“You don’t mean an actual snail, I presume,” said I.
“No, sir. What clockmakers call a snail is a flat disc with the edge cut out to a spiral shape, the shape of one of those flat water-snails. Resting against the edge of the snail by means of a projecting pin was a light steel bar with two pallets on it, and there was a seven-toothed star-wheel with long, thin teeth, one of which was always resting on the pallets. I may say that the whole movement excepting the day-wheel was driven by a separate little weight, so as to save the power of the clock.
“And now let me explain how it worked. The day-wheel, driven by the clock, made a complete turn in twenty-four hours, and it carried the snail round with it. But as the snail turned, its spiral edge gradually pushed the pallet-bar away. A tooth of the star-wheel was resting on the upper pallet; but when the snail had nearly completed its turn, it had pushed the bar so far away that the tooth slipped off the upper pallet on to the lower one — which was quite close underneath. Then the snail turned a little more and the pin came to the end of the spiral — what we call ‘the step ‘— and slipped off, and the pallet-bar dropped back and let the tooth of the star-wheel slip off the lower pallet. Then the star-wheel began to turn until the next tooth was stopped by the upper pallet; and so it made a seventh of a turn, and, as it carried the two drums round with it, each of those made the seventh of a turn and changed the date in less than a second. Is that clear, sir?”
“Quite clear,” replied Thorndyke (speaking for himself), “so far as the mechanism goes, but not so clear as to your deductions from it. I can see that this quite innocent calendar movement could be easily converted into a fire-raising appliance. But you seem to suggest that it was actually so converted. Have you any evidence that it was?”
“I have, sir,” replied Polton. “What I have described is the calendar work just as I made it. There is no doubt about that, because when I took off the copper dial, there was the day-wheel with the snail on it still in place. Perhaps you noticed it.”
“I did, but I thought it was part of some kind of striking-work.”
“No, sir. The striking-work had been removed to make room for the calendar-work. Well, there was the day-wheel and the snail, and I have found the pallet-bar and the star-wheel and some of the other parts, so it is certain that the calendar movement was there. But there was something else. Somebody had made an addition to it, for I found another snail and another pallet-bar almost exactly like those of the calendar. But there was this difference: the day — snail had marked on it twelve lines, each denoting two hours; but this second snail had seven lines marked on it, and those seven lines couldn’t have meant anything but seven days.”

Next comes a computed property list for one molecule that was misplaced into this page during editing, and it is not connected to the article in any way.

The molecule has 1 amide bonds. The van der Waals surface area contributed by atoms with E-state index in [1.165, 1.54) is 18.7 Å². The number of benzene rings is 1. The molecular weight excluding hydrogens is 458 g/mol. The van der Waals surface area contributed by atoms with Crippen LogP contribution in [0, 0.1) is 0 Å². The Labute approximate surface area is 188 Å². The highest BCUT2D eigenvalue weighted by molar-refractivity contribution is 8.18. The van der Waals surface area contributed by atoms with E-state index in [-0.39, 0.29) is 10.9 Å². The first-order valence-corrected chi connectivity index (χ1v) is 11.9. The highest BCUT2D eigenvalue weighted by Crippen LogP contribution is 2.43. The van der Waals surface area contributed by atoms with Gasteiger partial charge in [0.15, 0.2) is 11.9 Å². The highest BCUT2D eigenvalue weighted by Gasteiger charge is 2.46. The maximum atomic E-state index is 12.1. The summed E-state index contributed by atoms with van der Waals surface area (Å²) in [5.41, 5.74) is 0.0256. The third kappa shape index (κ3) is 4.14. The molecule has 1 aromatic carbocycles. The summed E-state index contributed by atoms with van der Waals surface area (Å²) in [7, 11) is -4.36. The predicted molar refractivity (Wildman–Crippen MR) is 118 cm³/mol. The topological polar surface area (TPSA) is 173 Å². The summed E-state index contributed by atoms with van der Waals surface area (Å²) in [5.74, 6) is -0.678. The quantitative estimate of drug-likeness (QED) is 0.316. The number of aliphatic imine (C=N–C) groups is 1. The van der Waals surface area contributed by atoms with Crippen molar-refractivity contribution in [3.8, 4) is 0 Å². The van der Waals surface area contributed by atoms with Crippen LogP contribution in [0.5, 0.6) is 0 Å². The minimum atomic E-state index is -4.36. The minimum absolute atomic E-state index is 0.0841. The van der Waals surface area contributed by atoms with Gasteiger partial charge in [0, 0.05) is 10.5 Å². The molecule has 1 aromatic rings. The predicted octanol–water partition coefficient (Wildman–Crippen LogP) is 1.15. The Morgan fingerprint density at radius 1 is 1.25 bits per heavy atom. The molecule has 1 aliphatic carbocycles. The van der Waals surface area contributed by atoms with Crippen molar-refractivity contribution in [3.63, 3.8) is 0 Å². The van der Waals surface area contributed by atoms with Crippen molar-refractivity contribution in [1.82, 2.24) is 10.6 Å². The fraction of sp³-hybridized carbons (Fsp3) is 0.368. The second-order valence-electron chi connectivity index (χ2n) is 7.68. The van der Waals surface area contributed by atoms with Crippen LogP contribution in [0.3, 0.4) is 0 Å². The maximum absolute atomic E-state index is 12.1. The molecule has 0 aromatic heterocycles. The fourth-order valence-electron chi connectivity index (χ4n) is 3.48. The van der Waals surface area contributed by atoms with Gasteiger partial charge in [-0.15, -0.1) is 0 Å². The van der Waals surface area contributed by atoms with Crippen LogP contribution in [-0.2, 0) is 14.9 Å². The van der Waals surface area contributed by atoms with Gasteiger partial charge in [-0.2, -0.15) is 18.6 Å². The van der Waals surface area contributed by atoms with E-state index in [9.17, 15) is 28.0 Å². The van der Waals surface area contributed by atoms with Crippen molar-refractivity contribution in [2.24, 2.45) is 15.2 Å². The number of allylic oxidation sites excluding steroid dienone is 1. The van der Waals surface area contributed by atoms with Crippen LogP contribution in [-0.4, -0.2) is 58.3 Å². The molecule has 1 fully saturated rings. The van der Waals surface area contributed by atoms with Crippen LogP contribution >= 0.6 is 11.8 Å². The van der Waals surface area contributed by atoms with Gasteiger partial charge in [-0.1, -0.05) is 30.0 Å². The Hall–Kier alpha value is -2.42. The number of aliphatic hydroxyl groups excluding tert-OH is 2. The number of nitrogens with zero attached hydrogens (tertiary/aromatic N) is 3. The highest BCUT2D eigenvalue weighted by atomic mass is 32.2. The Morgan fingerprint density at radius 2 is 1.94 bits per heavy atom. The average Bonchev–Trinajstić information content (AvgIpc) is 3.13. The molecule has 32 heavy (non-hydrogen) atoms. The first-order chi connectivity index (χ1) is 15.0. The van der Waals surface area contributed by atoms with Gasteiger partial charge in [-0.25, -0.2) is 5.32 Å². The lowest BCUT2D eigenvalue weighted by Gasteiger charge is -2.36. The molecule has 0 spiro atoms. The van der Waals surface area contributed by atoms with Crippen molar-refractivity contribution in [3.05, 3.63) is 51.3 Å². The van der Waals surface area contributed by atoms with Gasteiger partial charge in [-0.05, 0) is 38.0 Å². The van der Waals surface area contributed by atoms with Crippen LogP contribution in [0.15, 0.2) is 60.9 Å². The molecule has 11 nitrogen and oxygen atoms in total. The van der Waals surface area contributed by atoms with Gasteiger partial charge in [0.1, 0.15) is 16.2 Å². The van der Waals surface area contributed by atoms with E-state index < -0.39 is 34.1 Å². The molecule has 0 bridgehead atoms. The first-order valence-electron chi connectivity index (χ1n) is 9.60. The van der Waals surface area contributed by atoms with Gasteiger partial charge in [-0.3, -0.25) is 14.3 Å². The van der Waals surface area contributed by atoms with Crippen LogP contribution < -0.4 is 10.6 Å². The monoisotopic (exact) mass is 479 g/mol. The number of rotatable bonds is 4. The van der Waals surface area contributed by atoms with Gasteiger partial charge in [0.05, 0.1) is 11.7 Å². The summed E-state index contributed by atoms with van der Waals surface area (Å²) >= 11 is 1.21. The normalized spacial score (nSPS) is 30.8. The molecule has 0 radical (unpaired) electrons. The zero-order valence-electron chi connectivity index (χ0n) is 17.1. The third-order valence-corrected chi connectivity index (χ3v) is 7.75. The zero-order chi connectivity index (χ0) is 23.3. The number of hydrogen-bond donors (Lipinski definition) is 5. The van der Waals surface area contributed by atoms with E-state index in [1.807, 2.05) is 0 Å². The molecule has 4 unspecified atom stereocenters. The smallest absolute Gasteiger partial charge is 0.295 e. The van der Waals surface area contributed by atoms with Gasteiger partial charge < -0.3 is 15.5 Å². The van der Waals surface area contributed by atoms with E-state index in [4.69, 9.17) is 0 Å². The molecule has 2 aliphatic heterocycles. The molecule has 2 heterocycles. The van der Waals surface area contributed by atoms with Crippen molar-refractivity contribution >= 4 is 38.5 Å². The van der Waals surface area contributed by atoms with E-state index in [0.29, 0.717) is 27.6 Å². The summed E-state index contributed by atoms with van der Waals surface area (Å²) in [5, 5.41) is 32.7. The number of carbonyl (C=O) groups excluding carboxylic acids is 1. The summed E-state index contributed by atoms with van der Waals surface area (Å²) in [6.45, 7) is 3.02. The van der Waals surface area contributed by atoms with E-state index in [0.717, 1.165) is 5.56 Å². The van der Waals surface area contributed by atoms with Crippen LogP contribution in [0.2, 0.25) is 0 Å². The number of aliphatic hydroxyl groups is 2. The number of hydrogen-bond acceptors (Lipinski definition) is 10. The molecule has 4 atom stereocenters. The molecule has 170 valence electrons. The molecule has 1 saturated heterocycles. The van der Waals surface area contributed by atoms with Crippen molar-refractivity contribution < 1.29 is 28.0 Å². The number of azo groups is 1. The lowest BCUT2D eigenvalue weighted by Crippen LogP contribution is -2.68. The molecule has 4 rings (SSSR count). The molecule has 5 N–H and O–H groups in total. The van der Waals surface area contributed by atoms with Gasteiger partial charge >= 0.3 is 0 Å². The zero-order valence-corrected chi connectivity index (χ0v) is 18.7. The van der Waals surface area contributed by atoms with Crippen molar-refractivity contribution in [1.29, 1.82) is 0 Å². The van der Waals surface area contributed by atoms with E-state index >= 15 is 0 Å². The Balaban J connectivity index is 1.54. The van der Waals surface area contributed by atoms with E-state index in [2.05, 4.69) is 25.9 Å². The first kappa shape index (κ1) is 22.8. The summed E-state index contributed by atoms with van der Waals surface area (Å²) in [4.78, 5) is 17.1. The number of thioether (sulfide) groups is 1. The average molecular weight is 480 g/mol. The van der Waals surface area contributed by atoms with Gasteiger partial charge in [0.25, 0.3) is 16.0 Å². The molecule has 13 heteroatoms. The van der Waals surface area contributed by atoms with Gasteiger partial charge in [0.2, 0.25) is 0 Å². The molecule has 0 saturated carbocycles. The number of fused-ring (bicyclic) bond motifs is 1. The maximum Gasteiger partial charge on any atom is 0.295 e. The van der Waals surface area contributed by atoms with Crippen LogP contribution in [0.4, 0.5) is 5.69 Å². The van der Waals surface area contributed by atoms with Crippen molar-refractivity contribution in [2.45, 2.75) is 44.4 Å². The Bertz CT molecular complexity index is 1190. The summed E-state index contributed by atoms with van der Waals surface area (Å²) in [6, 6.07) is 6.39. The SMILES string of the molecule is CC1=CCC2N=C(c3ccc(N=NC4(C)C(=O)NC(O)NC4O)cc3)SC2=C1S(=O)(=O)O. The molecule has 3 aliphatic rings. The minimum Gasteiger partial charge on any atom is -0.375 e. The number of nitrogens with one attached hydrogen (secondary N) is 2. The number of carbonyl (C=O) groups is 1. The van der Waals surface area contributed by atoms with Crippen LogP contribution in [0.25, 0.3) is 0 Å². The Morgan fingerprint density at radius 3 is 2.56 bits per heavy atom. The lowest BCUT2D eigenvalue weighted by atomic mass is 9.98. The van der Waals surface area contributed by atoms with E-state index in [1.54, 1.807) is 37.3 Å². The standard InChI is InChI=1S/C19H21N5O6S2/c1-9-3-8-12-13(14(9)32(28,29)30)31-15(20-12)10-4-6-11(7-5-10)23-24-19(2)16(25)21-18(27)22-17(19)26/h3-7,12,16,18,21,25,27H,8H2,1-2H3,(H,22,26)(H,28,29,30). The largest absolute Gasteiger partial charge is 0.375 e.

“That is a reasonable assumption,” said Thorndyke.
“I think, sir, that it is rather more than an assumption. If you remember that the star-wheel and the spindle that carried the two drums made one complete revolution in seven days, you will see that, if this snail had been fixed on to the spindle, it would also have made a revolution in seven days. But do you see what follows from that?”
“I don’t,” said I, “so you may as well explain.”
“Well, the day-snail turned once a day and, at the end of its turn, it suddenly let the pin drop into the step, released the star-wheel and changed the date in an instant. But this second snail would take a week to turn, and, at the end of the week, the pin would drop into the step, and in an instant some thing would happen. The question is, what was it that would have happened?”
“Yes,” Thorndyke agreed, “that is the question, and first, can you think of any normal and innocent purpose that the snail might have served?”
“No, sir. I have considered that question, and I can’t find any answer. It couldn’t have been any thing connected with the calendar, because the weeks aren’t shown on a calendar. There’s no need. When Sunday comes round, you know that it is a week since last Sunday; and no one wants to number the weeks.”
“It is conceivable,” I suggested, “that someone might have had some reason for keeping count of the weeks, though it does seem unlikely. But could this addition be connected with the phases of the moon? They are sometimes shown on clocks.”
“They are, usually, on these old clocks,” replied Polton, “but this movement would have been of no use for that purpose. The moon doesn’t jump from one phase to the next. It moves gradually; and the moon-disc on a clock shows the changes from day to day. Besides, this snail would have been unnecessary. A moon-disc could have been taken directly off the spindle and moved forward one tooth at each change of date. No, sir, I can think of no use for that snail but to do some particular thing at a given time on a given day. And that is precisely what I think it was made for.”